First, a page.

while the engagement between the fleet and the enemy's battery on Pork Point was still in progress. I embarked 500 of the Twenty-fifth Massachusetts Regiment on the Pilot Boy, and towing all the boats from the vessels of my brigade loaded with detachments from the different regiments composing it, in all 1,400 men, I headed for Ashby's Harbor, which had been agreed upon as the landing point. As I approached closely I detected with the glass the presence of an ambuscaded force of infantry and artillery, and in consequence immediately headed the boat for the point just above the harbor, in front of Hammond's house, where the force landed without molestation. General Reno, with the Union and Patuxent, and General Parke, in the Phoenix, landed immediately after my detachment, making in all over 4,000 men landed in twenty minutes.
As soon as the force at Ashby's Harbor saw us land at the point above they commenced a hasty retreat, in order not to be cut off by road from Hammond's house, which intersects the main road through the island above its intersection with the road from Ashby's. During the landing Captain Rowan, U. S. Navy, commanding the first division of the fleet, ordered the Delaware, Captain Quackenbush, U. S. Navy, and Captain Hazard, U. S. Navy, ordered the Picket, Captain T. P. Ives, to run in and cover the landing with their guns. This was handsomely done, although it required but a few shells to accelerate the retreat of the force from Ashby's.
I returned and brought on shore a second load, and then landed, leaving Captain Potter, assistant commissary of subsistence of my brigade, on board the steamer to continue the debarkation. Finding that the general commanding had returned to the fleet, I assumed command as senior officer present. During the night my entire brigade (with the exception of the Twenty-fourth Massachusetts, on board the Guide and aground) were landed, as also the brigades of Generals Reno and Parke. The night was rainy, and the men, wet from their march from the landing, were obliged to bivouac around their fires, but kept in excellent spirits. I made a reconnaissance in the evening with Generals Reno and Parke, to ascertain the position of the enemy, the roads, &c., and made all the proper dispositions for the night.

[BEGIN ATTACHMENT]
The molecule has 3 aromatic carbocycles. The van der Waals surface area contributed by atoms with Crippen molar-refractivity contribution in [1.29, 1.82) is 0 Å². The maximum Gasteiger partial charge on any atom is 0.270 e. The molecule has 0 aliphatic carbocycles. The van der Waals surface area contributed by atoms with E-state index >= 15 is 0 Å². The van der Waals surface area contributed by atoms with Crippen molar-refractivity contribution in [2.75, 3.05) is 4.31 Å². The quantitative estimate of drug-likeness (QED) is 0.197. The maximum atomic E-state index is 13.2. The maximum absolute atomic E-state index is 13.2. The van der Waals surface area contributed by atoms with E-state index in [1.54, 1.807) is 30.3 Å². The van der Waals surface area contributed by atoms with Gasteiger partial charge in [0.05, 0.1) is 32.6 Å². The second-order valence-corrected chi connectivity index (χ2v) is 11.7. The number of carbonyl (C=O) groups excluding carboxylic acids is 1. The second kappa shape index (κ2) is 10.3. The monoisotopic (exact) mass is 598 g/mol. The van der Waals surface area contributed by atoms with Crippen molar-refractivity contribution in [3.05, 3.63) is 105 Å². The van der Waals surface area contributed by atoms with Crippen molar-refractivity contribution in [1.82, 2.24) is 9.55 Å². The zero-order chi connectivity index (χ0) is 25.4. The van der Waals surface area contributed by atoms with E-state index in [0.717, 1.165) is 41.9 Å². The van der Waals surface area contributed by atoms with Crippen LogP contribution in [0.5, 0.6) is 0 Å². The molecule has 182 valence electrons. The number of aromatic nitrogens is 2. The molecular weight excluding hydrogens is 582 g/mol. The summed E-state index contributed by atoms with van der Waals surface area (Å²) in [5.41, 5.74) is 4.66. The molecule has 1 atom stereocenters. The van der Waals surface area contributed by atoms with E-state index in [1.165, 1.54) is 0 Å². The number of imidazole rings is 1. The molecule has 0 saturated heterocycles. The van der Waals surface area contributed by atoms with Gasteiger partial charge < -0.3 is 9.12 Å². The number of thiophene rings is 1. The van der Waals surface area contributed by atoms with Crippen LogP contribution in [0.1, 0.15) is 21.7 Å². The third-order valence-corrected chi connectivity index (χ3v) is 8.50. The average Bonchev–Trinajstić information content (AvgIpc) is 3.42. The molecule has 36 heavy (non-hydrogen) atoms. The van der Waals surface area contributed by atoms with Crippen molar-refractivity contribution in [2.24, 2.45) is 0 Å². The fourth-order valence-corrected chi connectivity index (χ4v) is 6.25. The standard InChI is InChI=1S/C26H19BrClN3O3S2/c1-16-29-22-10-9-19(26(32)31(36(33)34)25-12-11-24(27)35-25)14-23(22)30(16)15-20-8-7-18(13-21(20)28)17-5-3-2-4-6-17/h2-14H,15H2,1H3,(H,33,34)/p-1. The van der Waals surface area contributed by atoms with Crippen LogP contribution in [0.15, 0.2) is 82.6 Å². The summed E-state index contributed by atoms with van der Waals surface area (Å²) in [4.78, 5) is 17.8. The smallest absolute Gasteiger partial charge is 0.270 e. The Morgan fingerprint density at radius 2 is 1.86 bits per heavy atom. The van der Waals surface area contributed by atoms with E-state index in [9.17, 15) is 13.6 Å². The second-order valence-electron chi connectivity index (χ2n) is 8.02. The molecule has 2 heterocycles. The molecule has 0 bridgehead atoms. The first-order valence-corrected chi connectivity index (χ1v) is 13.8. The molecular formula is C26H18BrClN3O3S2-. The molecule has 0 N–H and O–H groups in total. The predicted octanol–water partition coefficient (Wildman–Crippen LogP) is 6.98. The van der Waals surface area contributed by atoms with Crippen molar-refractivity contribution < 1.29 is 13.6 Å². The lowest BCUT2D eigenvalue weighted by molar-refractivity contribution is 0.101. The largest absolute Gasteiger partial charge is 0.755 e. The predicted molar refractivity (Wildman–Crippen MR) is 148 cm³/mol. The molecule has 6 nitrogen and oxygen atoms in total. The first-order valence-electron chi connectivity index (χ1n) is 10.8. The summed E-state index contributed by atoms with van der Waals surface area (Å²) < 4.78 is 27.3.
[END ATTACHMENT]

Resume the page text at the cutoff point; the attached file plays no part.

At daybreak of the 8th I advanced my brigade across the creek in accordance with the plan of operations above referred to, the Twenty-fifth Massachusetts being in the advance. On reaching a clearing I met the enemy's pickets, and was fired upon by them. They then fell back on a run, followed by our skirmishers. We advanced to the main road, and then upon that road until, when near the middle of the island, we came upon the enemy in a strong position prepared for battle. The impassable marsh, with thick underbrush on either side. In front of the battery the trees were cut down, so as to give a clear sweep of their guns for a distance of 700 yards in front, for the whole of which distance the advance in front was fully exposed to the fire of three pieces in embrasure, supported by a force of about 2,000 men. Of the seven light pieces from the ships' launches, six were placed on the road so that two could be used at a time, flanked by the Twenty-fifth Massachusetts Volunteers in line. This regiment was supported by the Twenty-third Massachusetts Regiment, also in line. We then advanced to the attack. As soon as the Twenty-seventh Massachusetts and the Tenth Connecticut Volunteers came up I ordered the Twenty-third Massachusetts, supported by the Twenty-seventh Massachusetts, to advance through the morass on our right and endeavor to turn the enemy's left.